Despite age and general clinical status would have made this patient eligible for on site reperfusion therapy, absence or delay of timely reperfusion (owing to late diagnosis) was perhaps the major risk factor for LVFWR. The reported decrease in the incidence of MI-related cardiac rupture in the thrombolytic and subsequently in the d-PCI era is relatively consistent. Regarding the absolute risk of mechanical complications, there is general agreement in that any reperfusion is better than no reperfusion. However, perhaps particularly in elderly patients, the relation between the use and the timing of thrombolytic treatment (which is the most widely used reperfusion strategy) and the risk of LV rupture, has been matter of concern [1, 18]. This is due to the fact that up to 30% of MI patients arrive to the hospital later than the optimal time-frame for thrombolysis to be potentially beneficial . Although still controversial, there is evidence to suggest that, contrary to data provided by previous reports and post-hoc analysis of pivotal clinical trials [19, 20], neither thrombolysis itself nor the time delay to thrombolytic treatment actually seem to increase the absolute risk of LVFWR. In the LATE trial , Becker et al. found no significant differences in the incidence of LVFWR in patients treated with a rt-PA based regimen within the 6 to 12 hour period after symptom onset and those randomized to the active treatment arm between 12 and 24 hours. However, there was a significant interaction between the assignment to active treatment and the time of rupture occurrence, as thrombolysis appeared to accelerate rupture events, typically to within 24 h after treatment . Several possible mechanisms underlying this paradoxical effect of fibrinolysis have been proposed, such as extension of myocardial hemorrhage, weakening and dissection of the necrotizing zone , diminishing of the myocardial collagen content , and digestion of collagen by collagenases and plasmin [23–25]. Whether or not d-PCI would have similar effects has been recently examined in a retrospective analysis of a single centre registry of 1250 patients treated with d-PCI. In the 12 patients who had LV rupture (including free wall rupture and VSD), this complication occurred somewhat later than with thrombolysis, but earlier than that reported for non-reperfused patients . The relative advantages of PCI versus lytics in this high risk group of patients have been evaluated in the SENIOR-PAMI trial . In this yet unpublished study, 483 patients aged ≥ 70 years old were randomized to primary PCI or thrombolysis; despite a small difference favoring PCI, it failed to significantly reduce the 30-day mortality rate (10% vs 13%), thus suggesting that the incidence of fatal mechanical complications could have been quite similar. However, as the overall reduction in the incidence of the composite endpoint of death, MI or stroke favored PCI over thrombolysis (11.6 vs 18%; p = 0.05), this study might have been underpowered to evaluated the benefits of PCI in isolated hard endpoints such as MI-related death.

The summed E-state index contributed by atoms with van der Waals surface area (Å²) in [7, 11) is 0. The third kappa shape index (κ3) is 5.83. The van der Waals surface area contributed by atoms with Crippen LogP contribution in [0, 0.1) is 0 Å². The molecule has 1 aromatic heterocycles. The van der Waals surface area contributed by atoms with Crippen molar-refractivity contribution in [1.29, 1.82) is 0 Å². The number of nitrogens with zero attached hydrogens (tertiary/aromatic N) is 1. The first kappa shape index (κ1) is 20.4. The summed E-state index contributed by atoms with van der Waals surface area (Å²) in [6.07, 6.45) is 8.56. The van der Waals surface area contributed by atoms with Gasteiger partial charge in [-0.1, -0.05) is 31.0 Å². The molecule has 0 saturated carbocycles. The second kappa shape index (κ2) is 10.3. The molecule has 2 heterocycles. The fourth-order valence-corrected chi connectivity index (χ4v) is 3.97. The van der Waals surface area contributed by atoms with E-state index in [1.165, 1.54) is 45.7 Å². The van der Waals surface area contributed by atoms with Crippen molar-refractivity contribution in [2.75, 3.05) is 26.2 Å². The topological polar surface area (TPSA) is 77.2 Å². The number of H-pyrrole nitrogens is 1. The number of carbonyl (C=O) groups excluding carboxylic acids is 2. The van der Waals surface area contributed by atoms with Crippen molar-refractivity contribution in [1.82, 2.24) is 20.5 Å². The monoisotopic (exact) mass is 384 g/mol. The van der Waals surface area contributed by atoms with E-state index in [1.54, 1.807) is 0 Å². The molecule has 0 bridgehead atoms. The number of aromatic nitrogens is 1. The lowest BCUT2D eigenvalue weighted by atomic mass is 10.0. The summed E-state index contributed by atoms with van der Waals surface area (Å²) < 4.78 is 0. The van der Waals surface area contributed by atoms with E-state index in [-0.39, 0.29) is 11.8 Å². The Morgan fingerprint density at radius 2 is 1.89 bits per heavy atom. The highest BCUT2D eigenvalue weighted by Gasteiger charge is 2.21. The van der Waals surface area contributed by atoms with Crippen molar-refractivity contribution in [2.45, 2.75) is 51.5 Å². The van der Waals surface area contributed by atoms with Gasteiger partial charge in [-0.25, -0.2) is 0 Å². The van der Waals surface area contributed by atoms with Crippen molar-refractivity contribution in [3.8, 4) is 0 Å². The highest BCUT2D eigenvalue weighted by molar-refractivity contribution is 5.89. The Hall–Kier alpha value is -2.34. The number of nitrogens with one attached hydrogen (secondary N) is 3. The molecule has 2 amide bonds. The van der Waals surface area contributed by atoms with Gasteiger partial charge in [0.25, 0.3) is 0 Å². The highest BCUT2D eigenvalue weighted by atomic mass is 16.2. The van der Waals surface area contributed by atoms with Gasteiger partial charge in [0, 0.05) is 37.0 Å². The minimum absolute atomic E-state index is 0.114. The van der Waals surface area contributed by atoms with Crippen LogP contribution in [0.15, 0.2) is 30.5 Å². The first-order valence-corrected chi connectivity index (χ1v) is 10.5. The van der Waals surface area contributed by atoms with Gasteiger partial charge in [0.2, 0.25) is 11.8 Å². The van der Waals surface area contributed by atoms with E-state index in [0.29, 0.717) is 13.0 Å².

Clinical presentation and diagnosis
When the acute form of LVFWR occurs, it usually results in an abrupt haemodynamic collapse with cardiac tamponade and electromechanical dissociation. Death ensues in a matter of minutes to hours in the large majority of cases, as cardiopulmonary resuscitation maneuvers are uniformly unsuccessful.
Less frequently, in up to one third of the cases, the rupture can be sealed by the epicardium or by a haematoma on the epicardial surface of the heart, forming a "LV diverticulum" or contained myocardial rupture. This situation represents a subacute pathologic condition standing somewhere between free rupture into the pericardial cavity and formation of a pseudoaneurysm [16, 27–29]. This much less spectacular scenario – gradual or "oozing type" rupture – may evolve over hours or even days, and presents mainly with pericardial effusion related signs and symptoms.
Myocardial free wall rupture should be suspected in patients with recent MI who have recurrent or persistent chest pain, sometimes of the pericardial type, haemodynamic instability, syncope (resulting from transient electromechanical dissociation), and pericardial tamponade. New ST segment changes ("saddle shaped ST-segment elevation") may be the chief clinical manifestations [15, 17]. In fact, electrocardiographic findings in LV rupture patients may be related to its type and severity. Electromechanical dissociation (with a diagnostic accuracy that reaches 97%) and bradycardia are features of the acute variety, while new ST-elevation in the affected leads or persistent non-inversion of T-waves may suggest the less noisy "stuttering" type of rupture [9, 14]. In this setting, interventions that can dramatically change prognosis can be employed, as long as an accurate diagnosis can be timely established. Clinical course depends mainly on the rate of bleeding and the compliance of the pericardial sac. Signs of restricted ventricular filling may be absent if the effusion develops slowly enough and bleeding ultimately subsides [15, 27, 30, 31].